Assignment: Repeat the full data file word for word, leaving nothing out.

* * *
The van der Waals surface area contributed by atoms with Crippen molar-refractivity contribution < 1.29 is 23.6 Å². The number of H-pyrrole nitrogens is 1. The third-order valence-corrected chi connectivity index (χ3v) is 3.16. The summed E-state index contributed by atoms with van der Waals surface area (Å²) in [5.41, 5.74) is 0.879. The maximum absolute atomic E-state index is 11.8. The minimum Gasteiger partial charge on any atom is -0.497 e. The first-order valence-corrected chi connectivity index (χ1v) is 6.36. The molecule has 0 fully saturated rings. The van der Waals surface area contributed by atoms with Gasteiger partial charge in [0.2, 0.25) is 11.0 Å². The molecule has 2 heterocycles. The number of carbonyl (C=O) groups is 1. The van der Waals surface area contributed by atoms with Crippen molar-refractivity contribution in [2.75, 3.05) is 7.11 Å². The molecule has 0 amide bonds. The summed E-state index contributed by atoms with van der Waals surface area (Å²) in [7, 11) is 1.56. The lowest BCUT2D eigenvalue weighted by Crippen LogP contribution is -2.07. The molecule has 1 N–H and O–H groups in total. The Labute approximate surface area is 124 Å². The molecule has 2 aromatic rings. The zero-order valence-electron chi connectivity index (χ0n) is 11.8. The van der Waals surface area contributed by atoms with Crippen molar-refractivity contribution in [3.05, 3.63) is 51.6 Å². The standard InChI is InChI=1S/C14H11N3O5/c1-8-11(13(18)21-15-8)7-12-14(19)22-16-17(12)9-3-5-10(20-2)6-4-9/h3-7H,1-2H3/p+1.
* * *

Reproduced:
The van der Waals surface area contributed by atoms with Crippen molar-refractivity contribution < 1.29 is 23.6 Å². The number of H-pyrrole nitrogens is 1. The third-order valence-corrected chi connectivity index (χ3v) is 3.16. The summed E-state index contributed by atoms with van der Waals surface area (Å²) in [5.41, 5.74) is 0.879. The maximum absolute atomic E-state index is 11.8. The minimum Gasteiger partial charge on any atom is -0.497 e. The first-order valence-corrected chi connectivity index (χ1v) is 6.36. The molecule has 0 fully saturated rings. The van der Waals surface area contributed by atoms with Gasteiger partial charge in [0.2, 0.25) is 11.0 Å². The molecule has 2 heterocycles. The number of carbonyl (C=O) groups is 1. The van der Waals surface area contributed by atoms with Crippen molar-refractivity contribution in [2.75, 3.05) is 7.11 Å². The molecule has 0 amide bonds. The summed E-state index contributed by atoms with van der Waals surface area (Å²) in [7, 11) is 1.56. The lowest BCUT2D eigenvalue weighted by Crippen LogP contribution is -2.07. The molecule has 1 N–H and O–H groups in total. The Labute approximate surface area is 124 Å². The molecule has 2 aromatic rings. The zero-order valence-electron chi connectivity index (χ0n) is 11.8. The van der Waals surface area contributed by atoms with Crippen molar-refractivity contribution in [3.05, 3.63) is 51.6 Å². The standard InChI is InChI=1S/C14H11N3O5/c1-8-11(13(18)21-15-8)7-12-14(19)22-16-17(12)9-3-5-10(20-2)6-4-9/h3-7H,1-2H3/p+1.